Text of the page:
Health officials in the Midwest have confirmed at least 22 cases of vaping-related lung injury this month, according to recent reports, and are in the process of investigating as many as 18 more.
Minnesota, Wisconsin and Illinois have all reported instances of patients presenting to local hospitals with “severe” lung disease, characterized in most cases by shortness of breath, fever, cough, fatigue, weight loss and vomiting. Many patients have been teens who disclosed vaping either nicotine or marijuana products.
“We are deeply concerned by the severe cases of lung injury associated with vaping that we are currently seeing,” Emily Chapman, chief medical officer at Children’s Minnesota, said in a statement released by the Minnesota Department of Health (MDH) August 13. “These cases are extremely complex to diagnose, as symptoms can mimic a common infection yet can lead to severe complications and extended hospitalization. Medical attention is essential; respiratory conditions can continue to decline without proper treatment.”
To date, Children’s Minnesota has reported four cases of severe lung injury due to vaping. MDH’s release stated the cases were similar to those seen in Wisconsin and Illinois but maintained it was “too early to say whether they are connected.”
In Minnesota, cases have involved hospitalizations that lasted weeks, with some patients requiring admission to the ICU. Some of those patients reported headaches, dizziness and chest pain in addition to their pulmonary symptoms.
The Wisconsin Department of Health Services (WDHS) has confirmed 12 cases of vaping-related lung disease and is investigating 13 more in patients who reported having vaped or “dabbed” nicotine or marijuana recently. WDHS secretary Andrea Palm said in a statement the department is continuing to interview patients to pin down a possible explanation for the influx of recent hospitalizations, but she and officials in Minnesota both said they were still unsure of which products or brands patients had been using.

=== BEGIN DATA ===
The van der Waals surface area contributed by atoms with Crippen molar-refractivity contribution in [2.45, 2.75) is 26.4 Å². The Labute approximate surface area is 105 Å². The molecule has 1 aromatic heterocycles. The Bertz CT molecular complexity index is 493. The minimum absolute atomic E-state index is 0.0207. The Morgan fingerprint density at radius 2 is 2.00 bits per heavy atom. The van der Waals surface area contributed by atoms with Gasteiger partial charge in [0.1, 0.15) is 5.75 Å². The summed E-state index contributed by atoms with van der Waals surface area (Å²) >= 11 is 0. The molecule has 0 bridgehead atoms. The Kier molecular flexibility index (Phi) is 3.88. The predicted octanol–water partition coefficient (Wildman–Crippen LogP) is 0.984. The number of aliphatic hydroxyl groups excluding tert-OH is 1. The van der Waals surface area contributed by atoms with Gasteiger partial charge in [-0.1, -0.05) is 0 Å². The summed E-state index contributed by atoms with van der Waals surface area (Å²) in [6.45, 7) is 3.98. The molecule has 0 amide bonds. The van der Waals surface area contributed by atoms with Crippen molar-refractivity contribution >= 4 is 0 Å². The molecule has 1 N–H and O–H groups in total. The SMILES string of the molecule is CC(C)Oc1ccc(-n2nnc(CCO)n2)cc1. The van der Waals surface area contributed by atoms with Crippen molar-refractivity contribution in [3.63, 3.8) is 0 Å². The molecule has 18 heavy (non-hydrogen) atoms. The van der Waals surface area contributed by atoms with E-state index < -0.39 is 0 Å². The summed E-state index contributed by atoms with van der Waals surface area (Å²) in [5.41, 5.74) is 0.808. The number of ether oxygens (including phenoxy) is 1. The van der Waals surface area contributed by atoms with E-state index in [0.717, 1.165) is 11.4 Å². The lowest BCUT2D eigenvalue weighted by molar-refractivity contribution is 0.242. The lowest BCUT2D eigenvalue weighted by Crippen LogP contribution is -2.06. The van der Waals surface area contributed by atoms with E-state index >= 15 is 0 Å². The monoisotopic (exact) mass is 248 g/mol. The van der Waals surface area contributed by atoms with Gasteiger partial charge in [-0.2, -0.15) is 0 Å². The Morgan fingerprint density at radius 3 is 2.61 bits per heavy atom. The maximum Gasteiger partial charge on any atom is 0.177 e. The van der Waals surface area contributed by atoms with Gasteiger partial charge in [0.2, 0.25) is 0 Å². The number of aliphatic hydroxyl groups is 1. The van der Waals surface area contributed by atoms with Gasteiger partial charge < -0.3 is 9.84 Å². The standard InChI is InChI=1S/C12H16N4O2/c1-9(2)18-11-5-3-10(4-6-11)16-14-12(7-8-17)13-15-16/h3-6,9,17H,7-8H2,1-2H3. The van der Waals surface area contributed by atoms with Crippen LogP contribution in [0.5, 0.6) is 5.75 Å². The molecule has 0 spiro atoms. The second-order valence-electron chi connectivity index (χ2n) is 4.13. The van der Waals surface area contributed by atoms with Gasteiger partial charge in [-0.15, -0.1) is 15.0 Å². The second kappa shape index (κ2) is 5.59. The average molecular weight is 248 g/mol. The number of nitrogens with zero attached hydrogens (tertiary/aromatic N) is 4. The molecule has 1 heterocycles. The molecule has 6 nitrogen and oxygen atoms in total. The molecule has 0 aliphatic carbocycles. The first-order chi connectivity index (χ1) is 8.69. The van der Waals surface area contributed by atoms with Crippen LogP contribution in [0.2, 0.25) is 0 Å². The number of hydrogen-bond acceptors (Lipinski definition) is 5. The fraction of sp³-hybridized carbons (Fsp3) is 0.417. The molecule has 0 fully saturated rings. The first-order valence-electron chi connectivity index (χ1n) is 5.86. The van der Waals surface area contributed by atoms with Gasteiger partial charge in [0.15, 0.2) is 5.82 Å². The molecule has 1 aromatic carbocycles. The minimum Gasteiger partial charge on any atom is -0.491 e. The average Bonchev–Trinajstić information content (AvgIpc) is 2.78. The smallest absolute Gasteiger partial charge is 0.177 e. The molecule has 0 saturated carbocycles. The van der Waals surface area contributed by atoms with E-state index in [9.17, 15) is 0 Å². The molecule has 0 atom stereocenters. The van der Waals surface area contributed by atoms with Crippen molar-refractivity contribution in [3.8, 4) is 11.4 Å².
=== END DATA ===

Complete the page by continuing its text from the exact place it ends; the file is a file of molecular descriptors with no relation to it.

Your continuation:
“The products used could include a number of substances, including nicotine, THC, synthetic cannabinoids or a combination of these,” Palm said.
In Illinois, health officials have reported six confirmed cases of severe breathing problems in young people, with five more under investigation. In those cases, the Illinois Department of Public Health (IDPH) said, patients’ symptoms worsened over a period of days or weeks before they were admitted to the hospital.
WDHS said patients in Wisconsin have improved with treatment, but it’s still unknown if these cases will have any long-term impacts. The situation is similar in Illinois.
“IDPH is working with local health departments and hospitals to investigate reported cases of hospitalized individuals with unexplained respiratory illness and a history of vaping,” IDPH Director Ngozi Ezike said in a statement. “The short- and long-term effects of vaping are still being researched, but these recent hospitalizations have shown that there is the potential for immediate health consequences.”